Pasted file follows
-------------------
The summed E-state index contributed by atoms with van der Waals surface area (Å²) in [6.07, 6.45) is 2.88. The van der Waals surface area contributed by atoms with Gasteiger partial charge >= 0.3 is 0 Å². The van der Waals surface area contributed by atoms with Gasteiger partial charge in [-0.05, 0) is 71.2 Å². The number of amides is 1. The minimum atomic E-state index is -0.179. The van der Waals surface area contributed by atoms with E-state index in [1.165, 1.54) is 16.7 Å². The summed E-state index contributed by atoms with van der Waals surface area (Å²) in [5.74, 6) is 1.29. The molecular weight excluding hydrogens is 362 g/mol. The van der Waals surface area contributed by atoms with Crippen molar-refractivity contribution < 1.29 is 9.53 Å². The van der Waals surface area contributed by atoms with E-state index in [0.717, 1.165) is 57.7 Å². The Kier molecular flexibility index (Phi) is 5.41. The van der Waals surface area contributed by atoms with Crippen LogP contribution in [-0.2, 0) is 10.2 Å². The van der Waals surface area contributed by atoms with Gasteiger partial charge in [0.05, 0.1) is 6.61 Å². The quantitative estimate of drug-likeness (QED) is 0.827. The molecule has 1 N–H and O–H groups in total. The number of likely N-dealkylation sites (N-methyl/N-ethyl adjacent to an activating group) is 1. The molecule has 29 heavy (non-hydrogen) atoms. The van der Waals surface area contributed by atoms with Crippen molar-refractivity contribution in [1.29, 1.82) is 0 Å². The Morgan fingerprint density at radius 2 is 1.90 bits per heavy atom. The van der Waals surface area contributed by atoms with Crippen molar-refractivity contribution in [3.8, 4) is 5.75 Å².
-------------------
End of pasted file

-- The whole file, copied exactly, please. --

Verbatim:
The summed E-state index contributed by atoms with van der Waals surface area (Å²) in [6.07, 6.45) is 2.88. The van der Waals surface area contributed by atoms with Gasteiger partial charge >= 0.3 is 0 Å². The van der Waals surface area contributed by atoms with Gasteiger partial charge in [-0.05, 0) is 71.2 Å². The number of amides is 1. The minimum atomic E-state index is -0.179. The van der Waals surface area contributed by atoms with E-state index in [1.165, 1.54) is 16.7 Å². The summed E-state index contributed by atoms with van der Waals surface area (Å²) in [5.74, 6) is 1.29. The molecular weight excluding hydrogens is 362 g/mol. The van der Waals surface area contributed by atoms with Crippen molar-refractivity contribution < 1.29 is 9.53 Å². The van der Waals surface area contributed by atoms with E-state index in [0.717, 1.165) is 57.7 Å². The Kier molecular flexibility index (Phi) is 5.41. The van der Waals surface area contributed by atoms with Crippen LogP contribution in [-0.2, 0) is 10.2 Å². The van der Waals surface area contributed by atoms with Gasteiger partial charge in [0.05, 0.1) is 6.61 Å². The quantitative estimate of drug-likeness (QED) is 0.827. The molecule has 1 N–H and O–H groups in total. The number of likely N-dealkylation sites (N-methyl/N-ethyl adjacent to an activating group) is 1. The molecule has 29 heavy (non-hydrogen) atoms. The van der Waals surface area contributed by atoms with Crippen molar-refractivity contribution in [1.29, 1.82) is 0 Å². The Morgan fingerprint density at radius 2 is 1.90 bits per heavy atom. The van der Waals surface area contributed by atoms with Crippen molar-refractivity contribution in [3.8, 4) is 5.75 Å².